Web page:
The Lothian Zoom Room: moving self-help groups online
25th June 2020
In this guest blog, Michelle Howieson, a Group Facilitator with Lothian Bipolar Self-help Group, shares her experiences of moving peer support online.
The Lothian Bipolar Self-help Group has been meeting at least once a month for the last ten years. It has been a life line to many people particularly during difficult times. The meetings offer people a safe comfortable confidential space to chat about personal experiences and challenges without the fear of being judged.
The meetings also provide the opportunity for people to learn ways of managing their bipolar both by listening to professionals, talking about self-management topics and sharing experiences of coping with the huge variety of symptoms that can come with bipolar.
COVID-19 has had a hugely negative impact on everyone’s lives particularly those already struggling with mental ill health. Bipolar Scotland acted quickly to provide ongoing support for their members and have moved their support groups online. Being able to speak to peers ‘face to face’ has most definitely helped many members of the group including myself.
Thankfully one of our group facilitators has excellent technical skills and moved our meetings on to Zoom shortly after lockdown. As a result, the Lothian Zoom Room was set up in time for our 18-30 Young Adults Group at the end of March. We have also been able to go ahead with all our monthly meetings since then.
The meetings have featured talks from the speakers who had confirmed before lockdown and also smaller group discussions where we used the breakout rooms on Zoom. Both worked really well. We’ve also managed to host several quiz nights and afternoon chats focusing on wellbeing which have been well attended and good fun too.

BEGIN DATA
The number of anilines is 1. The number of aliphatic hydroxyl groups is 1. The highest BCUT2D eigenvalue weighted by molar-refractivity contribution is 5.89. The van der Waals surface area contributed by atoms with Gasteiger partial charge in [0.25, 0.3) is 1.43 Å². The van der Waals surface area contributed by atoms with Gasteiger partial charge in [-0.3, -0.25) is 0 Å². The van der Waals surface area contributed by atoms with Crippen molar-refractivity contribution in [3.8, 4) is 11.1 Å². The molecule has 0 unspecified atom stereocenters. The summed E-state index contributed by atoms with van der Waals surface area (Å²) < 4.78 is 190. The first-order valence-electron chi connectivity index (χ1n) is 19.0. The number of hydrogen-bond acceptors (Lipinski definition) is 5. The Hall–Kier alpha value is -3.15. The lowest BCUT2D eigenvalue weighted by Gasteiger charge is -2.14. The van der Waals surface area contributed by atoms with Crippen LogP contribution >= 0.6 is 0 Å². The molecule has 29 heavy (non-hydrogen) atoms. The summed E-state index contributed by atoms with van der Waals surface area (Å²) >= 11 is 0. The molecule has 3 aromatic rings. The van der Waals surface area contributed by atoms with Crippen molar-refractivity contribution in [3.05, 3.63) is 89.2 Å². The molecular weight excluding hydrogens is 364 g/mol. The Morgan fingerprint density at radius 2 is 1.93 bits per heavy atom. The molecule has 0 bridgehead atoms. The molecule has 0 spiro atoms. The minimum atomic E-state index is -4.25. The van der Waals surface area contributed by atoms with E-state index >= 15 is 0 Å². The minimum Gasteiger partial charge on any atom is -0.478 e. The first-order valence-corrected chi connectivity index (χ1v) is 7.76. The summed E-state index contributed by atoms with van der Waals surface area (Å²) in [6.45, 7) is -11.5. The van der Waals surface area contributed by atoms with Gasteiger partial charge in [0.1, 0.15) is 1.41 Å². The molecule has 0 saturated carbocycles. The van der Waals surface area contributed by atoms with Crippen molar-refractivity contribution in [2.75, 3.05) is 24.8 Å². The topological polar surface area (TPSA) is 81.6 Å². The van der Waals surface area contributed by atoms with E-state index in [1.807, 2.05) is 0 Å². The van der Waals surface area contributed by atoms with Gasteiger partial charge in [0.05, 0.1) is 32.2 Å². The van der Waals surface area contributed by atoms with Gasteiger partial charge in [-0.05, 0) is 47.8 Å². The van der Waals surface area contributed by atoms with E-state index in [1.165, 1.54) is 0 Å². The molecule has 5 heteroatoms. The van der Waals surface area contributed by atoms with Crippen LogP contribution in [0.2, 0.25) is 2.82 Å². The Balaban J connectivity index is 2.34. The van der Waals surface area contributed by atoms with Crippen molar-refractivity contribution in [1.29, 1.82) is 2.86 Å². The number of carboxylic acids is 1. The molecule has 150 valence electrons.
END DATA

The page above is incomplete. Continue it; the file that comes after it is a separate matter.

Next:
Understandably health services are thin on the ground just now and a lot more people have been in touch asking for support so that has been particularly challenging at times. I had to take a step back from volunteering just recently to focus on my personal wellbeing with all the added stresses involved with lockdown.
Thankfully being able to have a complete rest with support from my family and the other group facilitators really helped me and I’m getting back on track with my Wellness Recovery Action Plan (WRAP). It does highlight the importance of regular support and supervision from others when you’re working in a role that involves giving emotional support.
Volunteering as a peer group facilitator plays a large role in my wellbeing plan and it both motivates and inspires me to keep myself well. As someone who lives alone and is currently shielding it’s been the one constant in my life that’s keeping me going.